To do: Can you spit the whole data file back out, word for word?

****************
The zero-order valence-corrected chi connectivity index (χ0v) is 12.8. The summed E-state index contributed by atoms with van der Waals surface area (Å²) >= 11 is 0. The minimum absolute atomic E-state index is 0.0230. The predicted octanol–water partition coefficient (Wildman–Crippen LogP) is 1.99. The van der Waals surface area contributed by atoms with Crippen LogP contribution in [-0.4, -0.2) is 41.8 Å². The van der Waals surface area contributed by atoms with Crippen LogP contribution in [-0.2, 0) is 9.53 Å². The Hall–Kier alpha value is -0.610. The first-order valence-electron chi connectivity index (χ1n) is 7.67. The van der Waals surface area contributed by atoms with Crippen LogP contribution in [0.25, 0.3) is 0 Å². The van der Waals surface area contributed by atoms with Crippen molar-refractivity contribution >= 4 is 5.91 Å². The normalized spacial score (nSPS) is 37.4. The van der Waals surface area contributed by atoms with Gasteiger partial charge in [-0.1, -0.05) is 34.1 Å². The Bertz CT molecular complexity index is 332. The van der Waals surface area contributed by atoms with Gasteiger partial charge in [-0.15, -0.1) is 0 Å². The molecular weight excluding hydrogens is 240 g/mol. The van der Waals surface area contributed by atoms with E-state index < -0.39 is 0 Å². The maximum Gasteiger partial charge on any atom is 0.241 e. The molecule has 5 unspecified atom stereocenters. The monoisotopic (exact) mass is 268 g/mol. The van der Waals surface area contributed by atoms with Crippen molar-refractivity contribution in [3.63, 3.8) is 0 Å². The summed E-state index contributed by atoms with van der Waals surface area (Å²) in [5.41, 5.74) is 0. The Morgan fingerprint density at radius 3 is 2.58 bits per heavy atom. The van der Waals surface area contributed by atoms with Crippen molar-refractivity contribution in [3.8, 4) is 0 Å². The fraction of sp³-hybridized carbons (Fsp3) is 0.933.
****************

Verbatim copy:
The zero-order valence-corrected chi connectivity index (χ0v) is 12.8. The summed E-state index contributed by atoms with van der Waals surface area (Å²) >= 11 is 0. The minimum absolute atomic E-state index is 0.0230. The predicted octanol–water partition coefficient (Wildman–Crippen LogP) is 1.99. The van der Waals surface area contributed by atoms with Crippen LogP contribution in [-0.4, -0.2) is 41.8 Å². The van der Waals surface area contributed by atoms with Crippen LogP contribution in [-0.2, 0) is 9.53 Å². The Hall–Kier alpha value is -0.610. The first-order valence-electron chi connectivity index (χ1n) is 7.67. The van der Waals surface area contributed by atoms with Crippen LogP contribution in [0.25, 0.3) is 0 Å². The van der Waals surface area contributed by atoms with Crippen molar-refractivity contribution >= 4 is 5.91 Å². The normalized spacial score (nSPS) is 37.4. The van der Waals surface area contributed by atoms with Gasteiger partial charge in [-0.1, -0.05) is 34.1 Å². The Bertz CT molecular complexity index is 332. The van der Waals surface area contributed by atoms with Gasteiger partial charge in [-0.15, -0.1) is 0 Å². The molecular weight excluding hydrogens is 240 g/mol. The van der Waals surface area contributed by atoms with E-state index < -0.39 is 0 Å². The maximum Gasteiger partial charge on any atom is 0.241 e. The molecule has 5 unspecified atom stereocenters. The monoisotopic (exact) mass is 268 g/mol. The van der Waals surface area contributed by atoms with Crippen molar-refractivity contribution in [3.63, 3.8) is 0 Å². The summed E-state index contributed by atoms with van der Waals surface area (Å²) in [5.41, 5.74) is 0. The Morgan fingerprint density at radius 3 is 2.58 bits per heavy atom. The van der Waals surface area contributed by atoms with Crippen molar-refractivity contribution in [3.8, 4) is 0 Å². The fraction of sp³-hybridized carbons (Fsp3) is 0.933.